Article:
According to a past press release: 
Princeton University’s Lewis Center for the Arts will present Natural and Conventional Signs, a virtual exhibition in which U.K. artist Ryan Gander exhibits a selection of new works directly guided by his research at Princeton undertaken during his time as a Hodder Fellow and made during a period of reflection while the world paused amid a global pandemic. A video tour of the exhibition, physically mounted in Gander’s new impromptu gallery space, Solid Haus, in Suffolk, England, is available on-demand from February 5 through 26. On February 9 at 12 p.m. (EST) Gander will present a live guided tour of the exhibition and engage in a conversation with Princeton Program in Visual Arts faculty member David Reinfurt via Zoom. The exhibition video and live tour/conversation events are free and open to the public at
Gander was one of five artists awarded a highly competitive Princeton Hodder Fellowship for the 2019-20 academic year. Hodder Fellows are writers, composers, choreographers, visual artists, performance artists, or other kinds of artists or humanists who have, as the program outlines, “much more than ordinary intellectual and literary gifts.” Artists from anywhere may apply in the early fall each year for the following academic year. While not required to be present on the Princeton campus, Gander made a few visits from his home in Britain to engage with the Princeton community, including screening his film Me, My Selfie and I in December 2019; mounting an exhibition, The Annotated Reader, early in 2020; and, when travel became a challenge early in the COVID pandemic, presenting a virtual live studio tour from the U.K. last April.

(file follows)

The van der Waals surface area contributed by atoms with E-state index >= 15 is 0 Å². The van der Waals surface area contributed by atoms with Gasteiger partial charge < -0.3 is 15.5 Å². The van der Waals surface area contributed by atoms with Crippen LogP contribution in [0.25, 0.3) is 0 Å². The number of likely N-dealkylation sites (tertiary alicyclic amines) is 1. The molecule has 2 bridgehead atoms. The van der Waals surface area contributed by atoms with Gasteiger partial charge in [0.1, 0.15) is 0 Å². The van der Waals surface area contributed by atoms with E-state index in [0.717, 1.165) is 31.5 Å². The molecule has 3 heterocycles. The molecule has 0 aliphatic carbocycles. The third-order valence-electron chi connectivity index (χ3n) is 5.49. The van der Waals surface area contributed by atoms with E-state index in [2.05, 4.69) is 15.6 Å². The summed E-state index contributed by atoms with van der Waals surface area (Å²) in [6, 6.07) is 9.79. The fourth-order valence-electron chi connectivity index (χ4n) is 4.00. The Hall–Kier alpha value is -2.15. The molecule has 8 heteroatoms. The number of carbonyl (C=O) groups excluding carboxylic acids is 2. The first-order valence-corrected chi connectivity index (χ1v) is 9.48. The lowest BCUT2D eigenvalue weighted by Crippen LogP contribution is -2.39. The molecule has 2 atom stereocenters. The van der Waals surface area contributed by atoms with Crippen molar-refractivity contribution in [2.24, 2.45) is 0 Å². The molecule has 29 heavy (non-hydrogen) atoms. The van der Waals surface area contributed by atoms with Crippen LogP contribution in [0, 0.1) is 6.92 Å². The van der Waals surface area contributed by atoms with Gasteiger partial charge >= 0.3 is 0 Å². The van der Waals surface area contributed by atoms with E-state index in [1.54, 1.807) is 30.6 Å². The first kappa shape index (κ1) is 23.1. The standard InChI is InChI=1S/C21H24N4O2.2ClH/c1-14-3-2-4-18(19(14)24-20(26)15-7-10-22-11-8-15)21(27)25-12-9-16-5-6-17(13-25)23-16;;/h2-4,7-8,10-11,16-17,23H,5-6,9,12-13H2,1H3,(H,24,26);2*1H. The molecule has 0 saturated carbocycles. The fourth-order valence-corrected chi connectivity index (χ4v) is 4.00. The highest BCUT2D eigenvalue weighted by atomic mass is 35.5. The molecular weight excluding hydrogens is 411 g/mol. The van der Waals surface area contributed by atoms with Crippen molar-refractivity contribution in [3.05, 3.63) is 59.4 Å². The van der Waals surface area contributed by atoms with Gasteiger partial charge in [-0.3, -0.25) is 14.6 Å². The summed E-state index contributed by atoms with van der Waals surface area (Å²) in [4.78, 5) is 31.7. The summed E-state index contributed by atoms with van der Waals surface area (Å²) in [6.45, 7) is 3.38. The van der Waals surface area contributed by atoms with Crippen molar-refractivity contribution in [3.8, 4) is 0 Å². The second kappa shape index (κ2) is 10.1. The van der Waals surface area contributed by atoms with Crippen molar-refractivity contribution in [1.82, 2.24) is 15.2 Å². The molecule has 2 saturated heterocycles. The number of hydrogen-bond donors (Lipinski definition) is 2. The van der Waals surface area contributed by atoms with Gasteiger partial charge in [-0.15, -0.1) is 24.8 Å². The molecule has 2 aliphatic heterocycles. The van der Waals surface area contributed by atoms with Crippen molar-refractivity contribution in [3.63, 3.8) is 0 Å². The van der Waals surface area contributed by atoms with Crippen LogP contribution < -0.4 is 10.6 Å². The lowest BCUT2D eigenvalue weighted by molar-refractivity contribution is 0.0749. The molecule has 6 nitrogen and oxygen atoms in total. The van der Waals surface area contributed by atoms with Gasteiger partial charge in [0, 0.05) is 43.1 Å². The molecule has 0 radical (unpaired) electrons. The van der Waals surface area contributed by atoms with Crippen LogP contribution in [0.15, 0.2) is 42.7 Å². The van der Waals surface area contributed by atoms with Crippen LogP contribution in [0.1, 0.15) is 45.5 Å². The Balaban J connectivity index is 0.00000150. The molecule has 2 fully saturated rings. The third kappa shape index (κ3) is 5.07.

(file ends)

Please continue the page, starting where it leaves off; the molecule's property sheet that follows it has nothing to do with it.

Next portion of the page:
Ryan will join class today from Suffolk and talk a bit about time in his art works. 

His exhibition remains installed anyway and I think we will also get to virtually tour around it a bit and ask him a few savvy questions such as "Where are we?" and  "What time is it, anyway?" 
Continues in class ...
March 9, 2021
Natural and Conventional Signs or, Bones are as good as bills

These are the markers of our time